Updated: Feb 17
By Oran Aviv
Last month I wrote several blogs posts about communicating beyond words. I discussed the importance of touch, ways we can connect non-verbally and how there is so much more to humanness than being verbal.
Today’s blog post reminds us that we all know instinctively how to communicate non-verbally, but we need to remember how. We need to relearn how to listen and really care so that we can understand and communicate fully. This is especially important when communicating with a people who are living with dementia.
What is “Oking”?
When my daughter was about one and a half years old, we were in the kitchen. She suddenly got very excited and started staying over and over,” Oking, Oking.”
My older son, who was five years old, was normally very good at understanding his younger sister, but both of us were lost trying to interpret what she was trying to tell us. However, we did understand that this was important to her.
We got down to her eye level and asked her, “What is "Oking”? She sat down on the floor and started moving her hands on the floor tile and continued to say “Oking, Oking!” We were still clueless!
Then my daughter got even more excited and said “Barney Oking, Barney Oking.” With her very limited vocabulary, she was trying so hard to explain to us what “Oking” meant. We tried to think of a Barney the Dinosaur video that might have an episode with a word like “Oking”, but we were lost. We just repeated “Barney Oking” with her but could not understand what she wanted to convey to us.
A bit later, after we finished eating lunch, I used my daughter’s cloth bib to clean her face and I said, “All Clean.” She immediately got excited again and said “Oking, Oking – Barney Oking!”
We finally understood what my daughter was trying to tell us! “Oking” meant “All Clean” and I used her Barney Bib to clean her face – thus the translation of “Barney Oking”!
When I remember this scene, which has become a favorite family story, I realize how intuitively both I and my son used active listening to try to understand my young daughter:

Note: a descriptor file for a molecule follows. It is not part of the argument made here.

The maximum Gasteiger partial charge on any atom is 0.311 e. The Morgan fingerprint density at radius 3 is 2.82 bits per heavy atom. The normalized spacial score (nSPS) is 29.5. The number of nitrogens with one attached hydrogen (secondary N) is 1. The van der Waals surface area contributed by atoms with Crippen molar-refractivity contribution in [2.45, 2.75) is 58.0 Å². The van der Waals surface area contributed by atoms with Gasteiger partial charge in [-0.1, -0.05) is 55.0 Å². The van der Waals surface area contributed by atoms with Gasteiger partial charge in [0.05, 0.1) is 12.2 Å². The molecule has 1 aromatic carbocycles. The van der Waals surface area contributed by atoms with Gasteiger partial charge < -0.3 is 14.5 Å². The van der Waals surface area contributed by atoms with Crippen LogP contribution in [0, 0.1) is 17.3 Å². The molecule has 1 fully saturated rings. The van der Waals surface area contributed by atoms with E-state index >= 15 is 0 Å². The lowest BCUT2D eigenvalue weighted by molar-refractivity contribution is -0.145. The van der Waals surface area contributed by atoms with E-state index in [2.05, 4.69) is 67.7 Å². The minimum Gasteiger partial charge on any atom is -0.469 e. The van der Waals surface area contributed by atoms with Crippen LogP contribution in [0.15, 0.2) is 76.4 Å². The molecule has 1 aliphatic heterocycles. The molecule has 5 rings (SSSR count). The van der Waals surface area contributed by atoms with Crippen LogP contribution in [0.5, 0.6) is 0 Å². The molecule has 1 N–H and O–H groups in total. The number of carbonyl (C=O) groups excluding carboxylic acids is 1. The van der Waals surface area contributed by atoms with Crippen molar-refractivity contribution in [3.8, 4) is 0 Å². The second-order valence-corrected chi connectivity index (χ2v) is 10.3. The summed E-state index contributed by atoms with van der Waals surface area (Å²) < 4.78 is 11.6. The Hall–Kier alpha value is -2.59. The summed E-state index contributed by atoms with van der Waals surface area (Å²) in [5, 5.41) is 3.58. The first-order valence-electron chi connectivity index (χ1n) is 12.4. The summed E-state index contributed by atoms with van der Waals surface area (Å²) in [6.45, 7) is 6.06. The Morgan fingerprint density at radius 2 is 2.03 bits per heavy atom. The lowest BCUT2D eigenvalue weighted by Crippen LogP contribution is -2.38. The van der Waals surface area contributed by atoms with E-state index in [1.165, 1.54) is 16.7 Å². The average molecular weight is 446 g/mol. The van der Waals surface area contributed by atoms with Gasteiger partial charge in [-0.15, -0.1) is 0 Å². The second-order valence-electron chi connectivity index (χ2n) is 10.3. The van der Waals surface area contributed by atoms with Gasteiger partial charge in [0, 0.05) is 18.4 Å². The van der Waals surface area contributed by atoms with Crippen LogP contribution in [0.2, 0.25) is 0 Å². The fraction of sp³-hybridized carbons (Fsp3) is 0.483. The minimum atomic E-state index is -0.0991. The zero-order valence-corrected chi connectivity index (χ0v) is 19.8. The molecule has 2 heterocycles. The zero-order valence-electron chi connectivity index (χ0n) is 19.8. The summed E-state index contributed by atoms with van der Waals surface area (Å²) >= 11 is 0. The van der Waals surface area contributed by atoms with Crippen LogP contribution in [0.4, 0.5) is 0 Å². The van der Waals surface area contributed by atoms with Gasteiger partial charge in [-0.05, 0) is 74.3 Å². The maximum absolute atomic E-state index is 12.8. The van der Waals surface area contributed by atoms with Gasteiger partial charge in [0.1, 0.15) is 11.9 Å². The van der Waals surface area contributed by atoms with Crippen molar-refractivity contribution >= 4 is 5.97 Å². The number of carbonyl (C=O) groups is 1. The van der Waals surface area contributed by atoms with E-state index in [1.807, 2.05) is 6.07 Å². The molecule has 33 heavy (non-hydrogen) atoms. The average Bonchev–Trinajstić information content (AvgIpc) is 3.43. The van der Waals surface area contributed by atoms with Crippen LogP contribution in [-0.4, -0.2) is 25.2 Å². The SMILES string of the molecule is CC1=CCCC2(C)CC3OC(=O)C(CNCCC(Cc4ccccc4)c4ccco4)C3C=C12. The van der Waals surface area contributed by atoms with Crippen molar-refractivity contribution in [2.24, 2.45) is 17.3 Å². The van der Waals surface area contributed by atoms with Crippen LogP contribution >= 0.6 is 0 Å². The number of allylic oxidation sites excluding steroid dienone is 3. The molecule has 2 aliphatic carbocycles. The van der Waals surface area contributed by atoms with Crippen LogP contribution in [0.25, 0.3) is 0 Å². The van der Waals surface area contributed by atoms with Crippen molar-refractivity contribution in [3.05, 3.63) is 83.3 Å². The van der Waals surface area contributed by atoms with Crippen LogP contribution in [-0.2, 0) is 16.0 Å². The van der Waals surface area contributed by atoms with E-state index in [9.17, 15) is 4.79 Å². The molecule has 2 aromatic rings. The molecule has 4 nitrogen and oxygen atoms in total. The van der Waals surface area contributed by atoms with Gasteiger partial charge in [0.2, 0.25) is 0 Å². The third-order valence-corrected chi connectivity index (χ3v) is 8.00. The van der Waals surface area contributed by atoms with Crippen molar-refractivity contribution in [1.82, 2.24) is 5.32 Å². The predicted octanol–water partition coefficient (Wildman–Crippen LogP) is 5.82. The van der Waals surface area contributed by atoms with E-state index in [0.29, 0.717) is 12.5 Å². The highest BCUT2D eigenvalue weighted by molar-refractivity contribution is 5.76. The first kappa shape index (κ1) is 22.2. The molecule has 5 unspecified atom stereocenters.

1. We got down to my daughter’s eye level
2. We paraphrased what she was saying
3. We asked questions
4. We showed that we cared about what she was trying to express
I think intuitively we know how to connect with others non-verbally, but our reliance on verbal communication has caused us to neglect this instinct.
We need to remember the power of non-verbal communication and the value of taking the time to understand others, even when language barriers exist. This is especially true when communicating with someone who is living with dementia.
What is Your Intention
The human body's ability to adapt is remarkable. For example, if one hand becomes unavailable, we can learn to use the other hand or even our feet. Additionally, if one of our senses deteriorates, we can develop a stronger reliance on our other senses. In cases of declining cognitive function, to compensate, a person’s emotional recognition becomes stronger.
As cognitive abilities decline, individuals often become more attuned to emotions and feelings, and can sense whether someone is genuinely caring and honest with them or just pretending.
Often a person’s change in behavior may seem sudden and surprising, but they may simply be more sensitive and are reacting strongly to someone who does they sense is not being honest or truly caring for them.
Remember, there is always a reason behind the behavior.
It is important to check your intention. Are you honestly there to care for and help a person, or do you have another agenda that the person may sense and react negatively too.
This is the reason that in Validation we always Center before approaching a client. We remove our own thoughts so we can be 100% there for that old person and connect with them at a deeper, non-verbal level.
Last week I discovered that this is also true with a newborn, who cannot really communicate.
I became a grandmother for the first time. When I visited my grandson after they came home, he had been crying for a while. I was sure that I, as “super grandmother,’ could immediately calm him. I grabbed him, tried all the tricks I did with my own kids to calm him, but I didn’t succeed. I actually felt I had failed as a grandmother… but that was the problem. The whole situation was about me and not him. I think he sensed that.
A few days later I came over, centered first, looked at my beautiful grandson, and he curled up in my arms and slept on me for 3 hours – a long stretch for him. I believe he felt safe knowing I was someone who was there for him.
I certainly can't promise that centering will make a baby sleep well, but babies have a strong emotional sense and if you are honest and truly care, they will feel that.
Where People Remain Verbal